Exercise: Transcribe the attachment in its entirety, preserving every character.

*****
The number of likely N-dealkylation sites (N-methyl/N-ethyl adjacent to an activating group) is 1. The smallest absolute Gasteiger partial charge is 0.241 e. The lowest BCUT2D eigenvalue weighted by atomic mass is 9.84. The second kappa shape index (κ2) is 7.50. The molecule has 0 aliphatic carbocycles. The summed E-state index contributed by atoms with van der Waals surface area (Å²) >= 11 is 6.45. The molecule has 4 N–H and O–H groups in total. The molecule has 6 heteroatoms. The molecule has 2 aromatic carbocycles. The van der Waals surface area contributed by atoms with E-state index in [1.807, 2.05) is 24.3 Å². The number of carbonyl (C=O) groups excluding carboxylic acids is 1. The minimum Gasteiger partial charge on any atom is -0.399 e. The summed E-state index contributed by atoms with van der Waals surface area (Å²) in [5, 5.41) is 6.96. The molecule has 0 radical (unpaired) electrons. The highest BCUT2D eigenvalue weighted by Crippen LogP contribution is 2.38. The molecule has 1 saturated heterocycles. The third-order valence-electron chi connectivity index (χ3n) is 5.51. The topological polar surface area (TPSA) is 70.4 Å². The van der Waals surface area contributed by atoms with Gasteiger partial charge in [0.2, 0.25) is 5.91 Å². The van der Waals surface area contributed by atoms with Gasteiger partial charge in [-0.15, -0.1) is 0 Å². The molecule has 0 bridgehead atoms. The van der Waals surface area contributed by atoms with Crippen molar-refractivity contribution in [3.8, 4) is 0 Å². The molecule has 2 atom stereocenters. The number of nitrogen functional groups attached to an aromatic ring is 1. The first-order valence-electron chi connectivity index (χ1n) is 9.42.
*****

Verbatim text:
The number of likely N-dealkylation sites (N-methyl/N-ethyl adjacent to an activating group) is 1. The smallest absolute Gasteiger partial charge is 0.241 e. The lowest BCUT2D eigenvalue weighted by atomic mass is 9.84. The second kappa shape index (κ2) is 7.50. The molecule has 0 aliphatic carbocycles. The summed E-state index contributed by atoms with van der Waals surface area (Å²) >= 11 is 6.45. The molecule has 4 N–H and O–H groups in total. The molecule has 6 heteroatoms. The molecule has 2 aromatic carbocycles. The van der Waals surface area contributed by atoms with E-state index in [1.807, 2.05) is 24.3 Å². The number of carbonyl (C=O) groups excluding carboxylic acids is 1. The minimum Gasteiger partial charge on any atom is -0.399 e. The summed E-state index contributed by atoms with van der Waals surface area (Å²) in [5, 5.41) is 6.96. The molecule has 0 radical (unpaired) electrons. The highest BCUT2D eigenvalue weighted by Crippen LogP contribution is 2.38. The molecule has 1 saturated heterocycles. The third-order valence-electron chi connectivity index (χ3n) is 5.51. The topological polar surface area (TPSA) is 70.4 Å². The van der Waals surface area contributed by atoms with Gasteiger partial charge in [0.2, 0.25) is 5.91 Å². The van der Waals surface area contributed by atoms with Gasteiger partial charge in [-0.15, -0.1) is 0 Å². The molecule has 0 bridgehead atoms. The van der Waals surface area contributed by atoms with Crippen molar-refractivity contribution in [3.8, 4) is 0 Å². The molecule has 2 atom stereocenters. The number of nitrogen functional groups attached to an aromatic ring is 1. The first-order valence-electron chi connectivity index (χ1n) is 9.42.